New York's recently released review of the environmental risks (PDF) posed by natural gas production in the Marcellus shale offers the clearest picture yet of the chemicals used in the drilling process called hydraulic fracturing.
The document makes public the names of 260 chemicals, more than eight times as many as Pennsylvania state regulators have compiled. The list is the most complete released by any state or federal agency and could help answer concerns about hydraulic fracturing in Congress and in states where gas drilling has increased in recent years.
The review also takes another dramatic step by proposing that in certain situations companies that drill in New York be required to report the concentrations of the chemicals they use to state regulators, thereby creating a suite of information that environmental scientists say is essential to investigating water pollution from drilling. New York would be the first state to make such a demand.
The industry has been reluctant to release information about the chemicals it uses, because it considers them a proprietary trade secret. While New York has made the names of the chemicals public, it seems likely that the data about their concentration will be shared only with state officials.
The 800-page environmental impact assessment also proposes a slew of safeguards for well construction, waste disposal and water protection. If those rules are finalized after the ongoing public review period, New York's environmental protections for gas drilling would be among the strongest in the nation.
"In a number of areas these regulations are more stringent than in other states," said Kate Sinding, a senior attorney with the Natural Resources Defense Council. "As commendable as that is, and wanting to give the department credit where credit is due, the bar set in most other states is so abysmally low, it still begs the question of whether stronger is strong enough."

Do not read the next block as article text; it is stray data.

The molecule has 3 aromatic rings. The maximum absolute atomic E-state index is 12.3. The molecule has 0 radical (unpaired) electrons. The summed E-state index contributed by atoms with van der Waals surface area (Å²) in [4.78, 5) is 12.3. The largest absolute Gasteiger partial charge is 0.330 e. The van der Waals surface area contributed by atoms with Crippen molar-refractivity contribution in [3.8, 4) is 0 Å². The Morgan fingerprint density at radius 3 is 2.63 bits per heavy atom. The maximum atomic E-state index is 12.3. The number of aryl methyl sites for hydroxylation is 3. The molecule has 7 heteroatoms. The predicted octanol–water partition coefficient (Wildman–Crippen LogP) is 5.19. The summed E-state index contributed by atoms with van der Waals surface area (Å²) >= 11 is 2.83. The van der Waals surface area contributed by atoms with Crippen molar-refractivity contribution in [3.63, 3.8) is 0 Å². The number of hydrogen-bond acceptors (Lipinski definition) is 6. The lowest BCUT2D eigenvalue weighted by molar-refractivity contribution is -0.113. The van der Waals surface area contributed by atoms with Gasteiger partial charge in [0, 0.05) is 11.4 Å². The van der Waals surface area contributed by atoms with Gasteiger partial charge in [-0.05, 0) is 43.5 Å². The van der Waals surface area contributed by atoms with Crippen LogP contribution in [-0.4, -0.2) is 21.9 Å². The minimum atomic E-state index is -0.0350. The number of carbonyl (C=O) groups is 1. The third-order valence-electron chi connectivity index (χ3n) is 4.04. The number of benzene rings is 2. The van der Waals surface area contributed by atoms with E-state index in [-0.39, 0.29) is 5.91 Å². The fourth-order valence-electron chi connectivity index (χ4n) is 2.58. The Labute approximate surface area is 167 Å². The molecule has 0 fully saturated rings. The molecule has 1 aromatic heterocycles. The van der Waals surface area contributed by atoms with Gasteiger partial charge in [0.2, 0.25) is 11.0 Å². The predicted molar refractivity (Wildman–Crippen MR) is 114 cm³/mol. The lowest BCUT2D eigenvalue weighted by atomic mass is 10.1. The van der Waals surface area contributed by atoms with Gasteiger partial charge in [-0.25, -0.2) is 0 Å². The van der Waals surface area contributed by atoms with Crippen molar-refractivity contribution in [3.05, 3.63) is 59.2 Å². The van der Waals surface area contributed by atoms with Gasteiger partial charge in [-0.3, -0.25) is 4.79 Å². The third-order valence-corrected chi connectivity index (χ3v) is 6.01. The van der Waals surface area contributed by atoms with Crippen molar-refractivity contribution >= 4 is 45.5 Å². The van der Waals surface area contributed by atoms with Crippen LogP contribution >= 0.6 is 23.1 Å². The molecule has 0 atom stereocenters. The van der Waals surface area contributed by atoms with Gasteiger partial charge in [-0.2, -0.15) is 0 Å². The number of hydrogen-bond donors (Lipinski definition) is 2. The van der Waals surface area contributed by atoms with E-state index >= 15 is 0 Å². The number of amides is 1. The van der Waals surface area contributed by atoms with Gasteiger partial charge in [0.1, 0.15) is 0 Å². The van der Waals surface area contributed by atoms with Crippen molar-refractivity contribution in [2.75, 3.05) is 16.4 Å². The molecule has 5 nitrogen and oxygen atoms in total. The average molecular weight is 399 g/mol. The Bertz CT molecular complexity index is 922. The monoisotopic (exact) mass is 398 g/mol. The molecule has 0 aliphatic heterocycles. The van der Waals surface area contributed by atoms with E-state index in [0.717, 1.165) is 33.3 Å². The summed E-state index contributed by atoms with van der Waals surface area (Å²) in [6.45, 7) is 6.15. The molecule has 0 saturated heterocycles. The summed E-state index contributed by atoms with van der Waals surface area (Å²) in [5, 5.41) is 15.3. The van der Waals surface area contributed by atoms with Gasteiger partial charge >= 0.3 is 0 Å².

Environmental scientists have long sought complete information about the chemicals used in hydraulic fracturing, saying they need it to thoroughly investigate water pollution. Contamination can occur when the chemicals are pumped underground, held in waste pits or trucked to water treatment plants before being discharged back into rivers and drinking water supplies.
Colorado passed regulations last year requiring companies to disclose the names of chemicals, but they apply only to chemicals held in 50-gallons drums or larger. Now the industry is suing Colorado to repeal the group of regulations that includes that clause. In Pennsylvania, environment officials told ProPublica that their list of chemical products used for drilling there was complete, but it names just 39 products and 31 unique chemicals. Congress has been debating a bill to require disclosure, but the industry is fighting the legislation with millions of dollars in lobbying efforts.
New York obtained the names of the chemicals by surveying drilling companies, their contractors and the manufacturers of the chemicals. The Department of Environmental Conservation identified 152 trademarked products and obtained the complete list of their ingredients; it gathered a partial list of ingredients for an additional 45 products.